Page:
18900 Olivera.mp4 (221.66 MB)

ICG for Intraoperative Thoracic Duct Lymphangiogram in VATS Thoracic Duct Ligation

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posted on 2023-07-18, 16:16 authored by Justin A. Olivera, Osita Onugha

Thoracic duct ligation is a proven, established procedure for chylothorax management refractory to medical management. However, intraoperative localization of the thoracic duct course or leakage is difficult, and there is a lack of consensus on the best intraoperative modality to visualize a thoracic duct. This video proposes that ICG can be used as the modality of choice for intraoperative localization of the thoracic duct.

The Patient

A forty-two-year-old man presented after sustaining bilateral pneumothoraces and multiple fractures. He was taken to the OR for VATS hemothorax evacuation and chest wall stabilization. His recovery was uneventful, and he was discharged on postoperative day six with no issues.

The patient presented five days later with a large right pleural effusion. Thoracentesis drained four liters of chylous fluid consistent with chylothorax. The patient was started on medical management with NPO and Octreotide and subsequently underwent three talc pleurodeses to close the leak, but they were all unsuccessful and surgical management was indicated.

The Surgery

ICG is a water-soluble molecule with fluorescence in the near-infrared light spectrum. It is inexpensive to manufacture and nontoxic, even in large amounts. The near-infrared signal can be overlaid with the white light camera image to produce an image of real time fluorescence in the surgical field. In this procedure, ICG was administered immediately after intubation and about one hour was allowed for peak fluorescence to develop while the patient was prepped and draped.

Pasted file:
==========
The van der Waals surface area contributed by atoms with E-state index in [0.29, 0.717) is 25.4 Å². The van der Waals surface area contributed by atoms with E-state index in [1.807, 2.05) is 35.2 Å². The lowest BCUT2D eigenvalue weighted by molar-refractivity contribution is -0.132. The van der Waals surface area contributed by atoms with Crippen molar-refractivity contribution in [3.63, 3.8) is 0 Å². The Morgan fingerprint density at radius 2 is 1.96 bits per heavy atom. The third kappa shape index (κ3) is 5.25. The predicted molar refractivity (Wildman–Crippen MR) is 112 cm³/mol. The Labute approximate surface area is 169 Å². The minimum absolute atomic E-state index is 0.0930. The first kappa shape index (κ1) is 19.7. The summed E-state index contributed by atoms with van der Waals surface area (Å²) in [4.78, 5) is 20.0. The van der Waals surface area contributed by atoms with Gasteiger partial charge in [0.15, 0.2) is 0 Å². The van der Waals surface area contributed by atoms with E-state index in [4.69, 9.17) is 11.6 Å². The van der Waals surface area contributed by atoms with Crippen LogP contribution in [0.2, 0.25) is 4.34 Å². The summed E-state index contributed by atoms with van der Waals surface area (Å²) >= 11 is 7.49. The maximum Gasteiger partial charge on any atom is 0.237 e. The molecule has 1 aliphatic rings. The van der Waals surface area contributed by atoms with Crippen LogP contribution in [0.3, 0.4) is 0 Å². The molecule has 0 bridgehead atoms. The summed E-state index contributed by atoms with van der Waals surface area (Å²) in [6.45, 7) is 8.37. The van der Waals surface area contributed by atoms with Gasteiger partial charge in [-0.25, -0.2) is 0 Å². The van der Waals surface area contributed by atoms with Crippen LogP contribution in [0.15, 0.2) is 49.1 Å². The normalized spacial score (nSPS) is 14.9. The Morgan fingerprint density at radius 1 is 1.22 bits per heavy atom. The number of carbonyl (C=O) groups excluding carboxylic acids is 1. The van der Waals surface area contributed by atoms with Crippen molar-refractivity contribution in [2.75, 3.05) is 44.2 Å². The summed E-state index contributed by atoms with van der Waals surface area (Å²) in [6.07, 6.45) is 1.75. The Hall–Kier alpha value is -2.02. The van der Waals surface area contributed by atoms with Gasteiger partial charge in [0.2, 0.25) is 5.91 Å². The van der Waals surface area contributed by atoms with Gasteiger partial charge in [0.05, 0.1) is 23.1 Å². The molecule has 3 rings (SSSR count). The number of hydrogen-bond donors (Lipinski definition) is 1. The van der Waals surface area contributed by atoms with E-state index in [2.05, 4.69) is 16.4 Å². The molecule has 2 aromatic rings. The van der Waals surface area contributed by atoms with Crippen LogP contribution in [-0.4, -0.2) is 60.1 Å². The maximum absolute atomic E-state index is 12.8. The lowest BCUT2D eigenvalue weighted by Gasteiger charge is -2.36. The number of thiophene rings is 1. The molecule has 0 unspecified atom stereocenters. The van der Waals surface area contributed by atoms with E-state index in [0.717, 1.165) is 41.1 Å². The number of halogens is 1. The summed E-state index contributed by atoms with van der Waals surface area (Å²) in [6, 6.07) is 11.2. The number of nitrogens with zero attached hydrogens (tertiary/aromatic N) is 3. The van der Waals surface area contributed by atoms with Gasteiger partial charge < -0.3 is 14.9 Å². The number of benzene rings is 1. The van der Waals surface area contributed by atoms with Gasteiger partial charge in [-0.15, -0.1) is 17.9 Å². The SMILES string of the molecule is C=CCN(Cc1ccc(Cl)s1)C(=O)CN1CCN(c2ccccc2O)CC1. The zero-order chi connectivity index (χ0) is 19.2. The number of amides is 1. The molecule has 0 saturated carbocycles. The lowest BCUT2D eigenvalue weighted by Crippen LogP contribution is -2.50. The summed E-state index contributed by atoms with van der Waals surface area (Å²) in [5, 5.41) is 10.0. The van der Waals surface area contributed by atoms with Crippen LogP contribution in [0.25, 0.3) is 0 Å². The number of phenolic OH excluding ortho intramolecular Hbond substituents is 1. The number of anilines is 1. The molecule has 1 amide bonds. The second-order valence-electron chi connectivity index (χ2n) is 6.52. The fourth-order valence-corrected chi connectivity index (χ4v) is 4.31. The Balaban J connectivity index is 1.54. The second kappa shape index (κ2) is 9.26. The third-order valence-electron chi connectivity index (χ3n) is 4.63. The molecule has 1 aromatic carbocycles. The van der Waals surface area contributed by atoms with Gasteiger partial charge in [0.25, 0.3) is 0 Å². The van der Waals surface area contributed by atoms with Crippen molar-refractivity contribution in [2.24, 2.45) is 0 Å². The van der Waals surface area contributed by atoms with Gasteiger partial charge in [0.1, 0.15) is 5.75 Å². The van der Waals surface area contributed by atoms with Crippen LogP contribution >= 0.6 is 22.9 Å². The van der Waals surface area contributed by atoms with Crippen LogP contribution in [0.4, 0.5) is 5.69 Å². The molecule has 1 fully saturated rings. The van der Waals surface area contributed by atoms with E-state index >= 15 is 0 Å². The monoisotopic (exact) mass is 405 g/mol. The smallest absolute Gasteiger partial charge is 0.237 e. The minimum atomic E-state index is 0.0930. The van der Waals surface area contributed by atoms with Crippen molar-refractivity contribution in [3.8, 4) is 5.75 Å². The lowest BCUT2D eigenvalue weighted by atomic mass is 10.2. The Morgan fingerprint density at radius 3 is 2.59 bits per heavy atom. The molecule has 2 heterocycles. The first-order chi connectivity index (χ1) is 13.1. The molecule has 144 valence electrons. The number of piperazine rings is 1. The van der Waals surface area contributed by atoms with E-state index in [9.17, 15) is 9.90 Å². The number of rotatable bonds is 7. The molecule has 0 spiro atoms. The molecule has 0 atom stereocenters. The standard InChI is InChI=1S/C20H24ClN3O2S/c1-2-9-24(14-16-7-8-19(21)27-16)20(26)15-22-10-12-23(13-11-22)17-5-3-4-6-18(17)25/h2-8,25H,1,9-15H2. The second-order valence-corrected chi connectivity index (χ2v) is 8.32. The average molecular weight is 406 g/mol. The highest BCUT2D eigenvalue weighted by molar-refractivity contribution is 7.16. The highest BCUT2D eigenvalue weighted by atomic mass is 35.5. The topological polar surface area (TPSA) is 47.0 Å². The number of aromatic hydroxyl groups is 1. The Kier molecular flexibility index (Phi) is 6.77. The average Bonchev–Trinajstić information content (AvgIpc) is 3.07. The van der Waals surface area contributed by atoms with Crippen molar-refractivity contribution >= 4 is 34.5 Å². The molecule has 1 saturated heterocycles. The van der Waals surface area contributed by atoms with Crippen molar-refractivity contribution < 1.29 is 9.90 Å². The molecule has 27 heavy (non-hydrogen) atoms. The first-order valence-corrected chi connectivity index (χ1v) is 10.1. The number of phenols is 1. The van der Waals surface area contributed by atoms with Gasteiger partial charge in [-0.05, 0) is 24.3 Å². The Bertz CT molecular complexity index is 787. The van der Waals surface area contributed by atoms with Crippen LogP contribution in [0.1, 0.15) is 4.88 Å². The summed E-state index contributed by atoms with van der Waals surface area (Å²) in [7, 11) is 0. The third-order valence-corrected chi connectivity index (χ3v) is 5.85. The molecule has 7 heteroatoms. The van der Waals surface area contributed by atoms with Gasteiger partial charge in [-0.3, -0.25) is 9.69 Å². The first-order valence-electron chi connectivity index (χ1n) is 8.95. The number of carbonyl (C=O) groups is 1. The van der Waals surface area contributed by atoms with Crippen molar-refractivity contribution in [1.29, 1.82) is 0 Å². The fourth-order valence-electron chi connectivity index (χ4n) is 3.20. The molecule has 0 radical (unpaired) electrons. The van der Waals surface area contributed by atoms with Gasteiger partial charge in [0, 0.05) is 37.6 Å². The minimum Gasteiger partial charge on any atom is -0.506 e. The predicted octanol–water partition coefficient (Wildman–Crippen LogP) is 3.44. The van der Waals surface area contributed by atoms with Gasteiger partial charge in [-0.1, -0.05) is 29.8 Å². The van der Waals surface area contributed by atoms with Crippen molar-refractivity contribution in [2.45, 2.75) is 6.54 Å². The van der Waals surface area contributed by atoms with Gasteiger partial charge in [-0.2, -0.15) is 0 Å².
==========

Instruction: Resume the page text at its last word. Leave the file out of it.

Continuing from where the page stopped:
As the camera was advanced into the chest, the team observed an abundance of adhesions and plaques from the previous talc pleurodeses procedures. The adhesions were lysed, and the right lung was displaced to reveal a collection of serous fluid underneath it. That fluid was suctioned up and blunt dissection attempted to locate the leakage. SPY imaging was then turned on, and the fluorescent imaging was overlaid on top of the normal camera image.

On the posterior of the right lung was a collection of fluorescent lymphatic fluid. This was the first time lymphatic fluid being ejected from the thoracic duct lesion into the chest was directly visualized. The SPY gain was then reduced to determine exactly where the fluid was coming from. With the SPY gain turned off, it was nearly impossible to distinguish the fluorescent lymphatic fluid, which became clear, from the serosanguinous fluid in the field.

Next, the team began suturing the visceral pleura of the lung to the parietal pleura of the chest wall in an attempt to close the tissue on top of itself and prevent additional leakage. While it may have been standard procedure to perform an en masse ligation of the thoracic duct, it was not possible in this case because of fibrosis and inflammation secondary to the previous talc pleurodeses.

As the final portion of the suture was tied down and cut, there was no additional leakage out of the thoracic duct opening. A layer of bioglue sealant was applied and talc pleurodesis was performed so fibrosis and inflammation would prevent additional leakage in the future.

Compared to the large amounts of preoperative chylous drainage on medical management, there was minimal postoperative drainage on a low-fat diet. In conclusion, ICG can be considered a practical, safe, and reproducible method of intraoperative lymph angiography.


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